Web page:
Already introduced in my last post, this video features – in an animated whiteboard kind of format – some of the fundamentally good and fundamentally wrong practices that facilitators (might end up) do(ing). I don’t agree with everything (e.g. documentation is not necessary a requirement for facilitators) here but roughly this video is getting it ‘right’ (in my totally objective opinion ahem).

What do facilitators do

This video is probably the closest to explaining what a facilitator is. You can also read my recent post clarifying what a facilitator does, as opposed to a moderator, chair, MC etc.  In that same post I covered this video in more details. Even though I’m not raving about the video itself it’s probably the most sincere attempt at explaining what facilitation really is.

Four essential functions to facilitating meetings

The set up of this video is a bit strange but the tips given are also on the ball – with my reserves on the drawing/documenting at the same time as facilitating, and on the fourth part where this type of facilitation seems to also push to consensus.

Some tips…

Facilitation tips and tricks for newbies

Viv McWaters is one of the facilitators that is listed on the list of background resources on this blog and for good reason. In this long recorded webinar (47’06”) that unfortunately has a not-all-too-great sound, McWaters explains very articulately the moments when you need a facilitator (e.g. when you’re stuck / when you need to frame / when you need to disrupt) and gives five tips and tricks for facilitation groups. This is possibly the best video of all the ones here in terms of its content. And an extra emphasis on this tip: remove the tables, as they get in the way!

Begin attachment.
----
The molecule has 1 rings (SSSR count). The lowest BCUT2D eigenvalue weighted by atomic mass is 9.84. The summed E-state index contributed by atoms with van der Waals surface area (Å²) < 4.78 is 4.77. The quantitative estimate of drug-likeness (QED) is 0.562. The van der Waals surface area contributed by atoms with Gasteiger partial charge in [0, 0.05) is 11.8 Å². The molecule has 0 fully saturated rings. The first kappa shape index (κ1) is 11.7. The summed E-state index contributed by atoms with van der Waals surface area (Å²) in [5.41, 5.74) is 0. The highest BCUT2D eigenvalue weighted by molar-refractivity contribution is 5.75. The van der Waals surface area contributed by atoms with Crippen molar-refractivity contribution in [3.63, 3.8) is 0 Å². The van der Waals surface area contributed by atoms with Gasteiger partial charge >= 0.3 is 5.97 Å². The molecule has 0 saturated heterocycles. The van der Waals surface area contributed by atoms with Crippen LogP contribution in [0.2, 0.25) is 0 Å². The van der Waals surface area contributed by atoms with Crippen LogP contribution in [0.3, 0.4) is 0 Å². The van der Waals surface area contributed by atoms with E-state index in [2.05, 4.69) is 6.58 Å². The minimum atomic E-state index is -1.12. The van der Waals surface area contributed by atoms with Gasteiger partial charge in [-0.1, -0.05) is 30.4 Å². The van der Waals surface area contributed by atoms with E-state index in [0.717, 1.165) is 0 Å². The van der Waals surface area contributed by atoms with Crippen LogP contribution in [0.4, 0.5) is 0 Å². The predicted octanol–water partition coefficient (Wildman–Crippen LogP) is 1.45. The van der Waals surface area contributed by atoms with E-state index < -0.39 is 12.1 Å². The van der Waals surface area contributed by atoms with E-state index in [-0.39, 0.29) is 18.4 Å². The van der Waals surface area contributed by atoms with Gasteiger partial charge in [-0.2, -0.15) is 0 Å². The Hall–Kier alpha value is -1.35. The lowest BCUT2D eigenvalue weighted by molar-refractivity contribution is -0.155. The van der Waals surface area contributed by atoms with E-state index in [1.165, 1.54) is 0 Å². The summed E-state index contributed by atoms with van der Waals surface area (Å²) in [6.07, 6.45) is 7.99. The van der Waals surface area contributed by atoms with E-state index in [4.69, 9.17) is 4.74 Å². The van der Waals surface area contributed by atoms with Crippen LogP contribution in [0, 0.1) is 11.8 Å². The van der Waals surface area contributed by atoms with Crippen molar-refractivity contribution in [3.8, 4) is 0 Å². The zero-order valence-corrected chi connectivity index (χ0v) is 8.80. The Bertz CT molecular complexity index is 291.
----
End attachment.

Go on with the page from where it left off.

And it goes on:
Six quick facilitation tips

This video is much closer to my own practice than most of the other videos (McWaters’s aside). And though the 6 tips are quickly served, they are good! Have a check 🙂

Seven key skills of workshop facilitation

This presentation is a quick glimpse onto some of the basics of facilitation, particularly in terms of the attitude the facilitator should adopt. Nothing ground-breaking here but some good tips – with the caveat that ‘challenging’ is ok at design stage, not in the conversation itself (when they should be managing the process)…

The importance of energy in facilitation

Michael Wilkinson is one of the commercially busiest facilitators. I’m not won over his style, which makes facilitation sound quite mechanical, but in this TedX video he touches upon the important aspect of energy in facilitation – or rather energy in the facilitator, which helps energise the topic, the participants and the facilitator. Pity this video doesn’t talk directly about the energy of participants. Still, a good point is being made here. Inform-excite-empower-involve in the first 15 minutes!